Announcing RSD5, Relating Systems Thinking to Design 5

Peter Jones Service Design, Social Systems Design, Strategic Innovation, Systemic Design

RSD5  Systemic Design for Social Complexity Relating Systems Thinking and Design 5 Symposium OCAD University      Toronto, Canada      October 13-15, 2016 The RSD series has advanced an agenda for exploring a strong integration between systems thinking and design to take on the most important challenges facing our planet today. RSD4 held in Banff, Canada September 2015 brought together nearly 200 people together from around the world to explore new dimensions in design-led systems design, transformation and research.  The keynote videos are now available, and the full proceedings are published online. Join us in the vibrant metropolis of Toronto, October 2016 for the fifth symposium hosted at OCAD University  to accelerate a convergence of design, social, and technology fields toward co-creating humanized (eco)systems. The theme of Systemic Design for Social Complexity represents our continuing focus on advanced systemic and service design for contemporary and futures-oriented societal concerns. All social systems become complex over time, developing resilience, and increasing resistance to structural change. Systemic design challenges typically face multiple dilemmas in defining successful outcomes and orientations to change. Systemic design approaches negotiate the dilemma of emergence …

Edge Practices: How Do You Measure Value?

Peter Jones Design for Practice, Service Design, Social Systems Design, Strategic Innovation

Every design discipline (even industrial design) has had to develop its best rationale for the question “why should we keep/hire/use you guys?” If they keep asking, “what is it you do again?” you may have more work to do more on strategic communication. Emerging practices will always be considered marginal at first, within an organization. Practices (not processes) are formed from collective agreement, and are often tacitly formed.  When an organization first develops a core process, such as project management, it starts as a practice. Outcomes are uncertain, its value to cost is assessed. When a practice, such as user experience, becomes vital to every project, it becomes formalized as a process. You can tell practices because they have small in-groups, communities of practice that may form to develop methods, ensure quality, share learning, as in nearly all user experience groups in the past.  (I can speak as having been the “first one” and developed UX capacity in several organizations). This agreement of practice requires enrollment of participants over a period of time. You don’t “pitch” your own organization to …

Relating Systems Thinking & Design 3

Peter Jones Service Design, Social Systems Design, Systemic Design

RSD3 2014 Symposium Following the successful Relating Systems Thinking & Design (RSD2 symposium) last year, RSD3 seeks to engage a wider audience, maintaining the lightweight style of a small symposium where every participant can easily meet. Registration is open for RSD3 – taking place again at the Oslo School of Architecture and Design, October 15-17. Since last year the organizing committee has co-created an international team to develop collaborative research and curricula, as the Systemic Design Network.  We are convinced that integrated, more effective systems thinking and methods are required for addressing complex societal concerns – and our observation is that educational programs and design agencies are not providing the skills and knowledge necessary to deal with systemic design issues. We believe a stronger integration with design and design thinking is a promising way forward. Last year’s symposium geared up the expectations and increased the enthusiasm. This year’s presenters are sharing significant progress, constructive projects and research that demonstrates or leads deeper impact on society in domains of social conflict and democracy, new economies, healthcare and community well-being, education and …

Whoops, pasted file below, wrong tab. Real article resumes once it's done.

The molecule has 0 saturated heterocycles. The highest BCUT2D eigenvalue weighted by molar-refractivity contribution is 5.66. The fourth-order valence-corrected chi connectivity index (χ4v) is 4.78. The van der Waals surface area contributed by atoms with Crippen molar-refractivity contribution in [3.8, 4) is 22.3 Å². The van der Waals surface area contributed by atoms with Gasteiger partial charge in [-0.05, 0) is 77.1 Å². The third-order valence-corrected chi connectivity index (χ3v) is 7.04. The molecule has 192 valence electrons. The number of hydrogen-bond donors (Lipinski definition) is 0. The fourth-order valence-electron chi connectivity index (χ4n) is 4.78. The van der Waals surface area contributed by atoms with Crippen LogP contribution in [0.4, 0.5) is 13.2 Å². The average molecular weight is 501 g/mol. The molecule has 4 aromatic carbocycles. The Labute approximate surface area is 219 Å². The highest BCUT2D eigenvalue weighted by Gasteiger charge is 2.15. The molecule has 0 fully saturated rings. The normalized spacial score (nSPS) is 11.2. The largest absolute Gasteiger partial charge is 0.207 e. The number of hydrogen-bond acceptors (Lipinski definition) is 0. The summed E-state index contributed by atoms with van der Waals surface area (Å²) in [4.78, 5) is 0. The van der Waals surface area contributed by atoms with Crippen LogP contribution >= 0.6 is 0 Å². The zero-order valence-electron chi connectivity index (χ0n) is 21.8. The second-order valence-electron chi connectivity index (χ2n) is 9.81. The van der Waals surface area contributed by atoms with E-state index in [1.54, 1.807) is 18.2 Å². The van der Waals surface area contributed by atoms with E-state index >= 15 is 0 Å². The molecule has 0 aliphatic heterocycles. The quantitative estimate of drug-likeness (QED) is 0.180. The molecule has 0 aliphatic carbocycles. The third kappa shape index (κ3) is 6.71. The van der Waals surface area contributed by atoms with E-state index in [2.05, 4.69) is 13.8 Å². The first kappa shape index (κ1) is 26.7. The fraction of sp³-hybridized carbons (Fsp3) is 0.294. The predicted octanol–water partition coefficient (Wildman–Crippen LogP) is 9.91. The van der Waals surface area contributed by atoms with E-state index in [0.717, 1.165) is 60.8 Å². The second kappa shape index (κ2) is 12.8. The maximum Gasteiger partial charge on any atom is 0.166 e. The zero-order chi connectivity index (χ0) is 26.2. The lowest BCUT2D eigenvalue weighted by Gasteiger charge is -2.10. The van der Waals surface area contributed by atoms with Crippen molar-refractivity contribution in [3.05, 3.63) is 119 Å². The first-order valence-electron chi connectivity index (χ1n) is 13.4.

Managing Healthcare Innovation as a Design Process

Peter Jones Design for Care, Service Design, Strategic Innovation

Based on a talk for the Southern Ohio branch of the Project Management Institute (Healthcare group). Many thanks to PMI for their sponsorship. Healthcare innovation has been led by technology providers, almost entirely, over the period we consider relevant to “innovation” (1970’s – current). Innovation has been a supply-side approach, led by information technology (EMRs and Health IT platforms) and medical devices (ranging from user-controllable diffusion pumps to CAT machines). Only recently have clinical services become the focus of innovation, ranging from patient-centered care to new practice models (the ACO and PCMH) and business models. Yet even service innovations emerge from the supply side – just supply-side from inside the hospital instead of industry vendors. The hospital remains a highly hierarchical entity, managed as a top-down coordination of patient bodies in space and time. The patient’s individual desires and personal circles of care are not elicited for service innovation – they are surveyed for “patient satisfaction” with these service improvements.  That’s a huge difference. Internal innovation programs typically develop service proposals as process improvements, from a quality management perspective, and …